I attended the eLearning Africa conference, organized by ICWE, for the first time in Benin in 2012 as a participant. During the conference, I had the opportunity to meet with various professionals and experts in the field of ICT, as well as with other people who make use of ICT platforms to implement research and developmental projects in various regions of Africa. The experience encouraged me to leave no stone unturned to ensure that I, too, made use of this platform in my field of specialty to enhance development and address other areas of need. I left the Benin conference resolved to attend the next eLA conference, which was to take place in Namibia; this time, though, I planned to play a role other than participant. I started quite early by gathering all the eLearning skills I was exposed to during the conference: I commenced by designing and hosting the content of the courses I teach on the university’s learning management system (LMS) module.
After using this tool as a component of my students’ learning process, I observed a high level of understanding and comprehension of the courses I teach, as evidenced by the students’ high grades. Seeing that the students and university management were very happy about this, I explored the possibility of using the ICT platform to provide solutions to the problems caused by unprofessional use of chemical substances for commercial and domestic applications.
This became the research that formed the basis of my presentation at eLearning Africa 2013 in Namibia. I spoke in session MOP 25, tagged The Rise of mFarming in Africa, on the topic mFarming: Facilitating the Optimal Utilization of Pesticides by Peasant Farmers in Nigeria Using Mobile Communication Technology. The gathering, chaired by Giacomo Rambaldi, a Senior Program Manager at the Technical Centre for Agricultural and Rural Cooperation (CTA), was an interactive session during which the audience made suggestions to help promote sustainability in such emerging projects, both in my country and Africa at large.
One aspect of the experience that especially pleased me was the preparations for attending the conference: the event organizers (ICWE) were proactive as they readily attended to all enquiries within the needed time frame. Their timely intervention enabled me to quickly obtain Namibian and South African visas prior to my departure. This would not have been possible without the strong leadership skills of Rebecca Stromeyer, ICWE’s Managing Director, and others.
The opening plenary and numerous other sessions opened doors to learning new information that will definitely enhance my ICT competencies. The exhibitions took me to another world of new technologies and exceptionally intelligent ICT solutions needed in various realms of life. Special activities like the speakers’ reception, as well as a braai (South African barbecue) and dance events, were moments for socialising and building personal relationships among the participants.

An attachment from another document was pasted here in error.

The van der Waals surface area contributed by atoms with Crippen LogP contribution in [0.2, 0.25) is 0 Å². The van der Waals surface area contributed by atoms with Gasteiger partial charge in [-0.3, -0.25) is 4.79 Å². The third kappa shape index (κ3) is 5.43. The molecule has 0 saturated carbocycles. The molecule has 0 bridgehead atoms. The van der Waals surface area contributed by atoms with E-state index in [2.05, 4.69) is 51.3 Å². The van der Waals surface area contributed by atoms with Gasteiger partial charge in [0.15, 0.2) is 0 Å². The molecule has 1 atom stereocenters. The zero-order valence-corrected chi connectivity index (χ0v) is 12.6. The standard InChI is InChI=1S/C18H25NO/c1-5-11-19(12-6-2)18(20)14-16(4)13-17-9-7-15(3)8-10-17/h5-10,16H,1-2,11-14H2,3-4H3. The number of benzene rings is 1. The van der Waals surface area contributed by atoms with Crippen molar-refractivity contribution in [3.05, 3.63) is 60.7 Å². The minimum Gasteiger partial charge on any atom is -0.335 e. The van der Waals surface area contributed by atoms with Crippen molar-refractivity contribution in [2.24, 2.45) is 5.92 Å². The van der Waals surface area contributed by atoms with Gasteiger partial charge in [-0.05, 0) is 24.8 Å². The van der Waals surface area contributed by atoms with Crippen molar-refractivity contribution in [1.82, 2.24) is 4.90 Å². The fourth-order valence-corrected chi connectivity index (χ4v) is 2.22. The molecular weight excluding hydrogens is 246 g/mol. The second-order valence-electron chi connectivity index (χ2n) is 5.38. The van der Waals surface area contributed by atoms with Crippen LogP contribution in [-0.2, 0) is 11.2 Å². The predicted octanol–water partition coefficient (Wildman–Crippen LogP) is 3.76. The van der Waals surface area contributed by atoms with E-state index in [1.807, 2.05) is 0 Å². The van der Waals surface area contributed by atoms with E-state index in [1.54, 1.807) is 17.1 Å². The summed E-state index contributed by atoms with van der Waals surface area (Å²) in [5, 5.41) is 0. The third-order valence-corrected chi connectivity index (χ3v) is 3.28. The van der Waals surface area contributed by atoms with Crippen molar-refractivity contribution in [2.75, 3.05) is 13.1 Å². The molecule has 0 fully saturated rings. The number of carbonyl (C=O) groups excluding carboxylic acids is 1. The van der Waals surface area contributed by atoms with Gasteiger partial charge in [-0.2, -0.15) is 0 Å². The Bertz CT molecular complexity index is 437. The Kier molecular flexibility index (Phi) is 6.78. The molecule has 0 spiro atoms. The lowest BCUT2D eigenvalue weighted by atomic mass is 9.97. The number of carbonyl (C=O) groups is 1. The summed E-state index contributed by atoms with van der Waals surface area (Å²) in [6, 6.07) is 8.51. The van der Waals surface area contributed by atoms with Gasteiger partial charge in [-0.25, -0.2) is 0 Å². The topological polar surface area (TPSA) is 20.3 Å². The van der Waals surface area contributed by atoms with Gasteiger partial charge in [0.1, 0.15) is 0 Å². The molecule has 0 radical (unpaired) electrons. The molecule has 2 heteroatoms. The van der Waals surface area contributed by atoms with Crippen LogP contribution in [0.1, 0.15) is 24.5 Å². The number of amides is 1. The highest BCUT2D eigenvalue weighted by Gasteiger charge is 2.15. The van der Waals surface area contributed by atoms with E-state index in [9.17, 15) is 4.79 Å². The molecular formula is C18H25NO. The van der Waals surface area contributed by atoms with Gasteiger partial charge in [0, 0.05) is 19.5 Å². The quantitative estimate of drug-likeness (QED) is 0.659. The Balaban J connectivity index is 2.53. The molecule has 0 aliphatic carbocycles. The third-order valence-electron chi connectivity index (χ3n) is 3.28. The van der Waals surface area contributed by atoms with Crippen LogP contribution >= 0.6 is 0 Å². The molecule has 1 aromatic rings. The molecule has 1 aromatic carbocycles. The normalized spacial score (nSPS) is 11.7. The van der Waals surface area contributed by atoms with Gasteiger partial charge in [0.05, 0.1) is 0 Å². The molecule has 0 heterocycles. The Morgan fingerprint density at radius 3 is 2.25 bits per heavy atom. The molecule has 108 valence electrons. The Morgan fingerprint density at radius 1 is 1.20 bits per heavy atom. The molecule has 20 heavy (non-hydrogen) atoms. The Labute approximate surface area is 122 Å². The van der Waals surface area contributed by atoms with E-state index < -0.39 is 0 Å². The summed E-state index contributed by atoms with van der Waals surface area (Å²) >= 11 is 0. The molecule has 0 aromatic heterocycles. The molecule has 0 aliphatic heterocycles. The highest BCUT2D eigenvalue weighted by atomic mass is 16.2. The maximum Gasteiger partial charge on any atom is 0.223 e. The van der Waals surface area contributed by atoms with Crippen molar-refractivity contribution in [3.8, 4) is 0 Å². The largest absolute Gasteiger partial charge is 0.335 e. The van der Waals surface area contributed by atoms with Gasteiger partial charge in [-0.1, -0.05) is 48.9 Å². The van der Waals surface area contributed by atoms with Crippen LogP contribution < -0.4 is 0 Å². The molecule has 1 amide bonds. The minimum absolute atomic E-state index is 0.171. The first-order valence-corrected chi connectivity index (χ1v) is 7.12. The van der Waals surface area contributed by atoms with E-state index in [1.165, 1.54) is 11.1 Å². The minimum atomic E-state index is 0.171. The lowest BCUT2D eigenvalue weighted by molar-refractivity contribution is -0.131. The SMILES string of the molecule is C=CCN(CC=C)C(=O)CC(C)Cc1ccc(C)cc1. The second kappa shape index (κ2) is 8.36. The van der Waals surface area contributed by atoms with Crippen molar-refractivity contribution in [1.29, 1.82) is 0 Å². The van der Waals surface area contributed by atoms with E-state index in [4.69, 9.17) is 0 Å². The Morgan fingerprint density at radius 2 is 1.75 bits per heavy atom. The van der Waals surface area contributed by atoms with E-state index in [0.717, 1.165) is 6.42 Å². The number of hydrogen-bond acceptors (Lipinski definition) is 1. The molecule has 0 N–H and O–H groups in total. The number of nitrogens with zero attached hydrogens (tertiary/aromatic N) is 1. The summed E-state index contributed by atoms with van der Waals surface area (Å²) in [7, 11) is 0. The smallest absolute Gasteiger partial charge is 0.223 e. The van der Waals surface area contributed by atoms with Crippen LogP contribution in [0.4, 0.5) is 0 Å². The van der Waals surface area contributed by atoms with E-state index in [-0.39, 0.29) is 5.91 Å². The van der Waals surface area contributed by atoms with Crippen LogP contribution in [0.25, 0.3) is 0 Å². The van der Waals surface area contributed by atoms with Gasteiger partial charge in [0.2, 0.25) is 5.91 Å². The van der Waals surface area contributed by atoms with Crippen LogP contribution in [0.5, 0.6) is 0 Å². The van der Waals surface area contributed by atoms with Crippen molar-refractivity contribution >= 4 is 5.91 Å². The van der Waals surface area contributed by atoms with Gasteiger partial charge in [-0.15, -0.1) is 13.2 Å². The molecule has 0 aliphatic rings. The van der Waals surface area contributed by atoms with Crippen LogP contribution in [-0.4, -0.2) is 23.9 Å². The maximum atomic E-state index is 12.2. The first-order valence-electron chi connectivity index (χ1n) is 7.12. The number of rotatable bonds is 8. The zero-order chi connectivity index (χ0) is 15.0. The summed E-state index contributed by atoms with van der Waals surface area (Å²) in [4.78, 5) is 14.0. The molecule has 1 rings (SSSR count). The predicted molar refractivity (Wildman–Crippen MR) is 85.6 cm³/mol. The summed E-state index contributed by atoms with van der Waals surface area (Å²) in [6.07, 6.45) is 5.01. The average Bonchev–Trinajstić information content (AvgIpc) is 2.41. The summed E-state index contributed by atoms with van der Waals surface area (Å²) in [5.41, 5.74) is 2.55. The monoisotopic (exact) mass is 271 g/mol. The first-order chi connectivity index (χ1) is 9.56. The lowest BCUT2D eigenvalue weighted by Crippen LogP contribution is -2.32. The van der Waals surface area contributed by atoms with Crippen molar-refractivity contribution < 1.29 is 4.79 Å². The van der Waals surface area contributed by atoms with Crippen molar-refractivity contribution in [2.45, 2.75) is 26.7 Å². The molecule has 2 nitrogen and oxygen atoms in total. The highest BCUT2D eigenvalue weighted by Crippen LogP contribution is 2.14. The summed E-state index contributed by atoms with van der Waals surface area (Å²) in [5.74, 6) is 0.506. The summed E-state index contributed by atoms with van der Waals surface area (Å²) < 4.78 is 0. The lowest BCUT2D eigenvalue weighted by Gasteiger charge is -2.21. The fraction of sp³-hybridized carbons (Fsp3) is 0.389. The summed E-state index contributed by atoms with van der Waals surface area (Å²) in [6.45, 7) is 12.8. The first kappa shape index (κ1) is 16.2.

Another conference aspect that needs to be emphasised was the positive effect of the chairpersons of the various plenary sessions I attended, all of whom are acknowledged experts in their subject areas. They facilitated their respective sessions with manifest professionalism, creating a comfortable environment for interaction while also allowing objective criticism from the audience – all of which contributed to the enhancement of the participants’ learning. Particular reference is made here to Mr. Giacomo, the chairman of the session at which I spoke. He is eminently knowledgeable on the subject, and his extensive experience was enriching, as he was able to furnish ideas and solutions for the types of projects discussed that will help make them more sustainable.
I must say that the sessions I attended and the people I encountered at the Namibia conference have played a key role in my career progression. With this experience, I find it easier to plan and organise course materials for my lectures and identify interfaces between my research findings and target beneficiaries. In this way, I have been able to take the practice of my chemistry out of the institutional laboratory to the wider public through the eLearning/ICT platform, and this has meant a lot to my career. Besides my personal benefit, I have been able to create links and collaborate with some of my university colleagues by connecting them with professionals I met in Namibia, which has also contributed positively to their professional endeavours.
This is an exciting success story. The innovation is interesting and inspiring. This best practicd should be replicated in other African Countries.
Thanks for your kind words, Charity!
Great report. I can relate to this story because I was in the picture, and these developments happened at the institution where I also work. Goshit is one of those self-motivated people who only need a catalyst to excell. And eLA has proved to be such a catalyst. We hope the conference will continue to produce many more.
Thanks, Dr Dooga, for your comments and support!